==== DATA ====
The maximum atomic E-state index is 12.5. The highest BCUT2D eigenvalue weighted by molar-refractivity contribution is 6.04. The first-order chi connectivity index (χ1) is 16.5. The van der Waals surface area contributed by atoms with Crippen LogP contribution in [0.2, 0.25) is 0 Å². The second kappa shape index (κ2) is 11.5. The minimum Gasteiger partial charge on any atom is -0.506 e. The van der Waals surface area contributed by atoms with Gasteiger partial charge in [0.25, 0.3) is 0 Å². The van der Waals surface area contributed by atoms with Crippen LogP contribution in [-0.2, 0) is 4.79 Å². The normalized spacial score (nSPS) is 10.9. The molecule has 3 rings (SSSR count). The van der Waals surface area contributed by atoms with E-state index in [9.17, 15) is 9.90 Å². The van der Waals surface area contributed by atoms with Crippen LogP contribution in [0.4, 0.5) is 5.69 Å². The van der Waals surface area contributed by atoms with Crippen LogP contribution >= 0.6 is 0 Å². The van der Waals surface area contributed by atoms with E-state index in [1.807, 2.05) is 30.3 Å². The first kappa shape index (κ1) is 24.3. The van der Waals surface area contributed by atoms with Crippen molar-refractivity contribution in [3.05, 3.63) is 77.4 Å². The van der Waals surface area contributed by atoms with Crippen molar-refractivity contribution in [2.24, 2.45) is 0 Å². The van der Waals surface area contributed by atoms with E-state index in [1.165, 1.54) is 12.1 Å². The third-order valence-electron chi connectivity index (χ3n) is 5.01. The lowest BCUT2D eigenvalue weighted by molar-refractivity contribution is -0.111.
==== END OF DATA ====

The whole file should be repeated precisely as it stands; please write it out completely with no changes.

The maximum atomic E-state index is 12.5. The highest BCUT2D eigenvalue weighted by molar-refractivity contribution is 6.04. The first-order chi connectivity index (χ1) is 16.5. The van der Waals surface area contributed by atoms with Crippen LogP contribution in [0.2, 0.25) is 0 Å². The second kappa shape index (κ2) is 11.5. The minimum Gasteiger partial charge on any atom is -0.506 e. The van der Waals surface area contributed by atoms with Gasteiger partial charge in [0.25, 0.3) is 0 Å². The van der Waals surface area contributed by atoms with Crippen LogP contribution in [-0.2, 0) is 4.79 Å². The normalized spacial score (nSPS) is 10.9. The molecule has 3 rings (SSSR count). The van der Waals surface area contributed by atoms with E-state index in [9.17, 15) is 9.90 Å². The van der Waals surface area contributed by atoms with Crippen LogP contribution in [0.4, 0.5) is 5.69 Å². The van der Waals surface area contributed by atoms with Crippen LogP contribution >= 0.6 is 0 Å². The van der Waals surface area contributed by atoms with E-state index in [1.807, 2.05) is 30.3 Å². The first kappa shape index (κ1) is 24.3. The van der Waals surface area contributed by atoms with Crippen molar-refractivity contribution in [3.05, 3.63) is 77.4 Å². The van der Waals surface area contributed by atoms with Crippen molar-refractivity contribution in [2.24, 2.45) is 0 Å². The van der Waals surface area contributed by atoms with E-state index in [1.165, 1.54) is 12.1 Å². The third-order valence-electron chi connectivity index (χ3n) is 5.01. The lowest BCUT2D eigenvalue weighted by molar-refractivity contribution is -0.111.